M
123
2
MohitaS
F
32

The PAD option can be used to read the source data having the variable length records, so to read the variable length of records we can use the PAD option, the PAD option can be used with the infile

statement;

example

data Test;
infile 'C:\Users\Anshu\Desktop\test.txt' PAD;
input @1name $6. @10 sex $1. @12 marks 3. @14 salary 8.;
run;
proc print data=Test;
run;

RETAIN statement causes a variable that is defined during the input statement to be retained across data set iterations, in other words, retain statement retains the variable value at each iteration and keeps on substituting it, the pdv does not get cleared when you use the retain statement, let’s try to understand the basic example explained below –

Table - mylib.clinical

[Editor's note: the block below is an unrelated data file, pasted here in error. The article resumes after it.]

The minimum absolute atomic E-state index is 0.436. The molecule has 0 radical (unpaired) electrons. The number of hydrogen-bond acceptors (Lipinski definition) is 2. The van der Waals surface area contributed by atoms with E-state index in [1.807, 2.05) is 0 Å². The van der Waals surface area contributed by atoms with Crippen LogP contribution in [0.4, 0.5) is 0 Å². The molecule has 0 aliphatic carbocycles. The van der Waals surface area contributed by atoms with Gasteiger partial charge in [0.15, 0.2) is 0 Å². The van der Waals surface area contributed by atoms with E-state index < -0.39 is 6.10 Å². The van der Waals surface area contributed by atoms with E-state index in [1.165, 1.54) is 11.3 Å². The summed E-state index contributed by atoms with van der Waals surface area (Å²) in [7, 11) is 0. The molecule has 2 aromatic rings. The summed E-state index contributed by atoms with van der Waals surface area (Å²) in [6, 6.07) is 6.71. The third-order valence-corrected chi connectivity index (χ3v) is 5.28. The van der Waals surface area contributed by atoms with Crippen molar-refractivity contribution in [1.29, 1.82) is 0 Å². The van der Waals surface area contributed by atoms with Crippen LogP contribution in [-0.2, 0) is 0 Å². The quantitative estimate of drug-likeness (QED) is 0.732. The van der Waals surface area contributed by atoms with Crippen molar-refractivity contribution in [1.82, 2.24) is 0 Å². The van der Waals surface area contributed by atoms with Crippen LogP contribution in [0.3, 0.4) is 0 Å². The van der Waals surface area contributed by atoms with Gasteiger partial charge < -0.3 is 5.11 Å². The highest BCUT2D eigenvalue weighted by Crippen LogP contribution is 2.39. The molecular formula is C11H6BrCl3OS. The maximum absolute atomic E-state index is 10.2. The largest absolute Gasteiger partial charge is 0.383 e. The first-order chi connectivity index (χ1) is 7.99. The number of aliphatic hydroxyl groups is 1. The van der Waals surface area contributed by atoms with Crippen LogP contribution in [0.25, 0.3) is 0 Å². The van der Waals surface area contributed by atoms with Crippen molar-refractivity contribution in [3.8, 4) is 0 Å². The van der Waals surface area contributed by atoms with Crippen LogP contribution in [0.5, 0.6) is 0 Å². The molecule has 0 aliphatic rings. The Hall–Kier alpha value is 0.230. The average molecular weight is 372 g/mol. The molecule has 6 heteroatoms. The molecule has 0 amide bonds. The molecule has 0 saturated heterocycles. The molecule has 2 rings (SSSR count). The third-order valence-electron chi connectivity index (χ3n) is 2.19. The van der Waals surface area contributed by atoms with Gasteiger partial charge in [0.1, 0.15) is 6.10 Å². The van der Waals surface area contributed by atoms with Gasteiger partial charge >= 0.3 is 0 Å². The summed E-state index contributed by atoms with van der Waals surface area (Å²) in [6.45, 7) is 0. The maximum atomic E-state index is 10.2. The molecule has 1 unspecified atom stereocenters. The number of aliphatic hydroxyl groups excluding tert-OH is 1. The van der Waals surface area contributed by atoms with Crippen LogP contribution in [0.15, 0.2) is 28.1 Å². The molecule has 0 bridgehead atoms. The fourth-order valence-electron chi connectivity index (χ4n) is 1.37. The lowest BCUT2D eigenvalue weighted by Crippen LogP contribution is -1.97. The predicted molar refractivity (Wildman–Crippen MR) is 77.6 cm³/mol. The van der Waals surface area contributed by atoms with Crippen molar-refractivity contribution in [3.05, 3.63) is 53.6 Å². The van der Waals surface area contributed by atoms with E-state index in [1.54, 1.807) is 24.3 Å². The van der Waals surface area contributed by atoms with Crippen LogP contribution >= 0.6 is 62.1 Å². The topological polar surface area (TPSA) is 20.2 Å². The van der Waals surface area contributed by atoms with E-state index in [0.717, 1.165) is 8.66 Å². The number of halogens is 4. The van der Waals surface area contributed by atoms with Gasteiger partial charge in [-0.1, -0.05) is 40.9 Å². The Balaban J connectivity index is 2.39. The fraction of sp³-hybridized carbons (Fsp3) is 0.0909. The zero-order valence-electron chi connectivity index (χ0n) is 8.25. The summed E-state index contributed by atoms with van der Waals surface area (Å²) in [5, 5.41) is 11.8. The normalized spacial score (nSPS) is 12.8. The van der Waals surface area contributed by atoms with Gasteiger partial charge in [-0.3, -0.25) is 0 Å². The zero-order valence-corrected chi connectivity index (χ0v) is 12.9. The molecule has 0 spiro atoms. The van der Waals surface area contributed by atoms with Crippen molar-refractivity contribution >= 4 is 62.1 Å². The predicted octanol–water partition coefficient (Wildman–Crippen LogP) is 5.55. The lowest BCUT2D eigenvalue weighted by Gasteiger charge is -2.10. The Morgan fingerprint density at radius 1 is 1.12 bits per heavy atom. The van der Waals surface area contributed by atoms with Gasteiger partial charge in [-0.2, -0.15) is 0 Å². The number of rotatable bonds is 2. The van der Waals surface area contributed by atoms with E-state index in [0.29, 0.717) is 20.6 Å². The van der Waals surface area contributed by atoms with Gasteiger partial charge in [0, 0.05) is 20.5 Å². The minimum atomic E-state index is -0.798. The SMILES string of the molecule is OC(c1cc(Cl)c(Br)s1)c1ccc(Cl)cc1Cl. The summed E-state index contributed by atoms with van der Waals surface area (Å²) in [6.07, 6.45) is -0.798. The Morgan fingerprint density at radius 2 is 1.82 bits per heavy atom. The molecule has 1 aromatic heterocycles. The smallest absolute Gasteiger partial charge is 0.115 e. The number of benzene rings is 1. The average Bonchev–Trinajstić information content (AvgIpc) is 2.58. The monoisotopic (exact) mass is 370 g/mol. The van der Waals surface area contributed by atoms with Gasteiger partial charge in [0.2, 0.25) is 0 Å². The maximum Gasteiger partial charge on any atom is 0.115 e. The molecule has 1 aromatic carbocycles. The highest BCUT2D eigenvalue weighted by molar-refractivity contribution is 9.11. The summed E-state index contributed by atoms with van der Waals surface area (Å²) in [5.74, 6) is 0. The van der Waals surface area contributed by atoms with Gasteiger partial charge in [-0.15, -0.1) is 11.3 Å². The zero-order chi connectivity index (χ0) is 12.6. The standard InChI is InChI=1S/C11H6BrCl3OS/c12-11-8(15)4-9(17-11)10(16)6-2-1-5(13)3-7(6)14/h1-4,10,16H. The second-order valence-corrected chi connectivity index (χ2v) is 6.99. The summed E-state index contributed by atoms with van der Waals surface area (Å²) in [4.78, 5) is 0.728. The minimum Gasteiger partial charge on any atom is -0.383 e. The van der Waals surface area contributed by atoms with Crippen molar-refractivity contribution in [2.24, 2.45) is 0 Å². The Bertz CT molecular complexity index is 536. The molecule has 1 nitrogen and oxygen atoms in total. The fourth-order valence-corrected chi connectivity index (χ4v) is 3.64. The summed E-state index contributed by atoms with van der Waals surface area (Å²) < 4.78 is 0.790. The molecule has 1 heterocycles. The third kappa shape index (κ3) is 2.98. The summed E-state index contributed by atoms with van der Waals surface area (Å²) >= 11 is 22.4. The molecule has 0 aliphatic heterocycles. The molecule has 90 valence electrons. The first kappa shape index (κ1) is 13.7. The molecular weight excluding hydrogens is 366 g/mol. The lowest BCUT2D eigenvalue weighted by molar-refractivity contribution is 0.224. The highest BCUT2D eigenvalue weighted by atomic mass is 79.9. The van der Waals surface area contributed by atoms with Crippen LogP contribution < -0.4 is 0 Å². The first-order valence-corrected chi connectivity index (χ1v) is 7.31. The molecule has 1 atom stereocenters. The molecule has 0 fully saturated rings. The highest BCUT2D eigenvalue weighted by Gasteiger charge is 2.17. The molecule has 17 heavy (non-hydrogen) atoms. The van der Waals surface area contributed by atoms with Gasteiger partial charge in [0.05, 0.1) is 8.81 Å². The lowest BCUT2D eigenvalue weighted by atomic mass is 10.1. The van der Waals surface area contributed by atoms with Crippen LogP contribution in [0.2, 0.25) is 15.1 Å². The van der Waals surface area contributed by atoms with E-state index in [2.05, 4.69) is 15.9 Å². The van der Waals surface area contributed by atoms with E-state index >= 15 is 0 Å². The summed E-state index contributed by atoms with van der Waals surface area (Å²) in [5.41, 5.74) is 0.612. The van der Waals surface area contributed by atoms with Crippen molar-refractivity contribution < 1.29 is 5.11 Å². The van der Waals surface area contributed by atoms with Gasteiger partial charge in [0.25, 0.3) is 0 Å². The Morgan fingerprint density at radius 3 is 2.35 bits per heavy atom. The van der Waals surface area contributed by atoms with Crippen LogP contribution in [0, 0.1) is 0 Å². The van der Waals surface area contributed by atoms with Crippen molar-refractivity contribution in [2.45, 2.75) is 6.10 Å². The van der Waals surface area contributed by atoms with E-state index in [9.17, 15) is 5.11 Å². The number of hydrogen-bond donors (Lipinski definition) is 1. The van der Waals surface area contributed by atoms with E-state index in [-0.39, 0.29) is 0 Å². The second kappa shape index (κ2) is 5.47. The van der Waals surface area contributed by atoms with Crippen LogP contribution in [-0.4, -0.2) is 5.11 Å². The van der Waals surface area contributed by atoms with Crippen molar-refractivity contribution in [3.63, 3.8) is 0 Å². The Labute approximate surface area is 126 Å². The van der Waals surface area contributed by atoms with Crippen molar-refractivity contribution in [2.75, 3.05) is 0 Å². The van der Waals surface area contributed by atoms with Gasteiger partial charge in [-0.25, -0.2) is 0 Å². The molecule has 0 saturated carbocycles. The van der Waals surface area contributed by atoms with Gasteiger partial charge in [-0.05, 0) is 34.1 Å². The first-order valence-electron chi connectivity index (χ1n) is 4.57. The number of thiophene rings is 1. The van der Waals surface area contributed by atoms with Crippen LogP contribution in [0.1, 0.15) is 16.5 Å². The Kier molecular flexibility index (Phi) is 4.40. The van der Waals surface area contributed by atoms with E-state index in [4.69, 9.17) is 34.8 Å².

OBSIDsYOBDatediag1daig2daig3daig4daig5
11002-Mar-862-Mar-18D4500D450
21002-Mar-865-Mar-180D4500D45
31002-Mar-868-Mar-180C50
C50D45
41015-Jan-808-Jan-1800D45D450
51015-Jan-802-Feb-18D4500D450
61015-Jan-8027-Feb-180D4500D45
71015-Jan-8024-Mar-18D450D4500
81015-Jan-8018-Apr-18D4500D450

Suppose we have the above clinical table in the form of SAS Dataset in lib – ‘mylib’. Considering the fact the following code will give the desired results.

Data Clinical_Analysis;
Set mylib.clinical;
If '01JAN2018'D <= Date <= '31MAR2019'D ;
array diag(*) $diag1 - diag5;
do i=1 to 5;
if diag(i) in ('D45') then f_diag =1;
end;
run;
proc sort data = Clinical_Analysis; by IDs date; run;
Data diag_pat (keep = IDs YOB Date f_diag first_date diag age);
set Clinical_Analysis;
by Ids;
format first_date date9.;

retain diag first_date age; /*retaining diag first_date and age at every iteration */

if first. Ids then do;
diag=0;
first_date =date;